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Samsung’s latest phones go big, again

Cameras, of course, are the heroes of smartphones now, and while the Note’s cameras aren’t up to the same standard as the S series’ array (as usual), the gap is smaller than last year. Both phones can record video in 8K, and come with a trio of shooters for wide, ultrawide and zoomed-in shots. The Ultra, again, is slightly nicer with a 5x optical zoom that equates to a 50x hybrid “space zoom”, while the Note20 manages 3x optical, 30x hybrid.

Samsung also sought to position the Note20 Ultra as a gaming device, announcing that international gamers will have access to Microsoft’s game streaming service — which lets you play all the company’s own games and many more for a monthly fee as part of Xbox Game Pass Ultimate — on its phones from September 15. This was especially big since that was the same day Apple confirmed it would be not be allowing Game Pass or Google’s Stadia on iPhones. Unfortunately neither streaming service has yet been announced for Australia at all.

Security features in the Note20 phones include both a fingerprint reader and facial recognition. Scanning fingerprints is going to be key for phones during COVID with all the mask wearing, and it’ll be interesting to see how phone brands that have moved to just face recognition ID will adjust (looking at you, Apple).

After a brief hands-on with the Note20 Ultra 5G, the big screen is the star. Plus watching videos on it without headphones is actually a good experience with decent audio clarity, which is basically a miracle. Watching music videos on YouTube is crisp and clear, and I could see myself one day happily watching shows on it during a commute (with headphones on, I am not a monster).

Samsung has made noticeable improvements to its S Pen stylus.

Samsung has made noticeable improvements to its S Pen stylus.

The S Pen was, indeed, picked up faster on the screen than on the Note10, making for a much better, smoother experience. The 50x zoom was pretty blurry, but 30X was roughly able to pick up the face of a person three blocks away not wearing a mask, so make of that what you will.

Also announced was the Galaxy Z Fold 2, which offers big improvements over the original Fold, Samsung’s creatively-named first attempt at a folding phone. The biggest improvements were made to the hinge (it has a better sweeper now to get debris out), though the internal display is a little bigger and the cover screen now is now full size.

The Galaxy Fold 2 looks to address many concerns about the original device.

The Galaxy Fold 2 looks to address many concerns about the original device.

There’s no pricing or availability yet for the Z Fold 2, but it does address a lot of the complaints about the original model, even if it does still leave out a headphone jack and stylus.

The Tab S7 (from $1149) and S7+ (from $1549) are Samsung’s latest tablets. This new version brings the tablet range in line with the internal tech in the Note, no longer a year behind the times at release like previous models were.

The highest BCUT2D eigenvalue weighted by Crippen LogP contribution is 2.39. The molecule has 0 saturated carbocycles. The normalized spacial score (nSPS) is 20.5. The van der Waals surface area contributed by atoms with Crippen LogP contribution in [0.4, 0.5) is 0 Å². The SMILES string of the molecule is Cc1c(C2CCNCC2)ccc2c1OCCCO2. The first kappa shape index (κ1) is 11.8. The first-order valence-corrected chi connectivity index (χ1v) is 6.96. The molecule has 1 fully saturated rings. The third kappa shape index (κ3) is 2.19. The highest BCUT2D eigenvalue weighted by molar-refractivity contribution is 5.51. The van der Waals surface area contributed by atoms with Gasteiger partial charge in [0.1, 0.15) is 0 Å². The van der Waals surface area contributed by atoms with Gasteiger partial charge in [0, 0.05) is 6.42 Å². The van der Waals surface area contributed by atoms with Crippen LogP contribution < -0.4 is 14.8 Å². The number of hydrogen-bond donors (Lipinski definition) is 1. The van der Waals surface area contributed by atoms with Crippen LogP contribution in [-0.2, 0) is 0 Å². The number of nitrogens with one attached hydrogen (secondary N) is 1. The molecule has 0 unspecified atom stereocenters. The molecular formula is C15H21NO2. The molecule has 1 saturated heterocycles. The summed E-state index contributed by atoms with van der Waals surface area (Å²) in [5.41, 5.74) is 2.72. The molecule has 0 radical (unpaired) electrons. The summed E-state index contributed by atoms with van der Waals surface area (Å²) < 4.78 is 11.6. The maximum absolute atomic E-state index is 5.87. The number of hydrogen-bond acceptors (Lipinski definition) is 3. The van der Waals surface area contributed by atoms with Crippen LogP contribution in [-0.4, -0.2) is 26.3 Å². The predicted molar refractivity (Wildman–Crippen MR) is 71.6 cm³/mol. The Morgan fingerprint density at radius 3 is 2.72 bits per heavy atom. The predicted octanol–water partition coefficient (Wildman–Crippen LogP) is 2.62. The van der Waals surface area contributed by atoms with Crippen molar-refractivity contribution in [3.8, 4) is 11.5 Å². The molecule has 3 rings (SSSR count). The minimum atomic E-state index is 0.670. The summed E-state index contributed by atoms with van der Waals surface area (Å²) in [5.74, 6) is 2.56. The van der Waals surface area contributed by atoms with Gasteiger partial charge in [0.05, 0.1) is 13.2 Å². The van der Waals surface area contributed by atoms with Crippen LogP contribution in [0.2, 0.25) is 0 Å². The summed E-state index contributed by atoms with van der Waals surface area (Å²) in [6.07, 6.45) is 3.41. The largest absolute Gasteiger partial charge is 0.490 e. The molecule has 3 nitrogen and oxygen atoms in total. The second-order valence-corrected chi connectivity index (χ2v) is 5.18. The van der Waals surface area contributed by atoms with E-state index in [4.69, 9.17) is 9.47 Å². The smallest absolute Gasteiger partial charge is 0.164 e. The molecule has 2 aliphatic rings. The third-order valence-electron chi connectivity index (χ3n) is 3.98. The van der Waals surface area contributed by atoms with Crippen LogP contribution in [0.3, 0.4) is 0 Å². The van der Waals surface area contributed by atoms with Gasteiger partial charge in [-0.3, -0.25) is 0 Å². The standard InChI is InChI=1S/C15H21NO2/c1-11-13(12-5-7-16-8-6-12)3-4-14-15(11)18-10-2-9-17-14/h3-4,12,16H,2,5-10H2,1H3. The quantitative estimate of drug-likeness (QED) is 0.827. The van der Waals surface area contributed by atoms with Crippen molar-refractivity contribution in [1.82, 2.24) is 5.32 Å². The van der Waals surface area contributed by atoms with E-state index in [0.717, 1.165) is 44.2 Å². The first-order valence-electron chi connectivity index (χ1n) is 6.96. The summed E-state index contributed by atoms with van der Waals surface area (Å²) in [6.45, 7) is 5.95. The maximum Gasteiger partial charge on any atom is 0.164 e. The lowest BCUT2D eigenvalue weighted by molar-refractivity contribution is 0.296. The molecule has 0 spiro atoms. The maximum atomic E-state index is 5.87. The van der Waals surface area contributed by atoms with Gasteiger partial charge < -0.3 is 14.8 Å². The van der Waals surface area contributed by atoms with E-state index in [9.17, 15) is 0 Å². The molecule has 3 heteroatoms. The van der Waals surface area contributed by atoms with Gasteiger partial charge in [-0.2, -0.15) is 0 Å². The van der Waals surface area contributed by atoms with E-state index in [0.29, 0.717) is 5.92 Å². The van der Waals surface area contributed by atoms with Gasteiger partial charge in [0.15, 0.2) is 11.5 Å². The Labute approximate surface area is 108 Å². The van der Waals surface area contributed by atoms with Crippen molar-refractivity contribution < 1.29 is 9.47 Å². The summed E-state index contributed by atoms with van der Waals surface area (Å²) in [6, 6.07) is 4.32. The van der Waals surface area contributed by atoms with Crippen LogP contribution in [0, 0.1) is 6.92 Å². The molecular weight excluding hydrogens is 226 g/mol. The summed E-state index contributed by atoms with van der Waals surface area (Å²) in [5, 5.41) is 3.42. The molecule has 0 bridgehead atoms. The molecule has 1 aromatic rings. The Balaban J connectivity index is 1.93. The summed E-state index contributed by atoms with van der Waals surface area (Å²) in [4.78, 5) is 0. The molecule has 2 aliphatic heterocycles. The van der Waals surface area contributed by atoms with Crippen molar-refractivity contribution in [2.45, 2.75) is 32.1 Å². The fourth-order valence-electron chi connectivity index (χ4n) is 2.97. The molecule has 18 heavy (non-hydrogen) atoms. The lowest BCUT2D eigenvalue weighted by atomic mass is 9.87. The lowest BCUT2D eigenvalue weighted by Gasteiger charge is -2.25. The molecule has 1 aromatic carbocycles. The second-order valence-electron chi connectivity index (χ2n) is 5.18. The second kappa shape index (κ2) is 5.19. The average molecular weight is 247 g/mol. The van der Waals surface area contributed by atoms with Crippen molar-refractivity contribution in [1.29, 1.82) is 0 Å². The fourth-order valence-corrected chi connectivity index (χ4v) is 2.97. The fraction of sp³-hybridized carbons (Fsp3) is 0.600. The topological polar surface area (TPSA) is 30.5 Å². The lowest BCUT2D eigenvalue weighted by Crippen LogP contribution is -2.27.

Aside from phones, Samsung also announced new tablets, watches and buds.

Aside from phones, Samsung also announced new tablets, watches and buds.

They contain a Snapdragon 865+ processor to give it more grunt, and the same S Pen improvements as the Note range. That combined with the better multitasking, and a partnership with Canva, means they actually seem like very decent tablets that are better placed to compete with Apple’s iPad and Microsoft’s Surface.

The most obvious thing about the new Galaxy Watch 3 (from $649) is that it’s just pretty. It still has the rotating bezel, and the faces look fantastic. It features fall detection, sleep score, PowerPoint control, and top personal trainers are making exclusive workouts for the watch so people can workout at home during COVID. Other features include ECG and blood pressure monitoring, but they won’t be available in Australia until the TGA approves them, which we’re still waiting on with the Apple Watch (so don’t hold your breath).

Samsung's new wireless earbuds are decidedly bean shaped.

Samsung’s new wireless earbuds are decidedly bean shaped.

Elsewhere, it turns out beans truly are the musical fruit, because the brand new Galaxy Buds Live look exactly like beans. The Samsung spokesperson said they had been inspired by jewellery, but I’ve seen jewellery, and these are beans.

What’s so remarkable about these true wireless earbuds isn’t the adaptive noise cancelling that you can turn on and off (though that is nice), but the lack of ear tips. Not relying on the snug hug of your ear canals to hold them in sounds far more comfortable than the alternative, and I’m really interested to see how they sound and stay in. They could either be the most comfortable true wireless buds ever, or a disaster waiting to happen. Theey’ll go for $319.

Everything except the Z Fold 2 is available for pre-order now, and will release on August 21.

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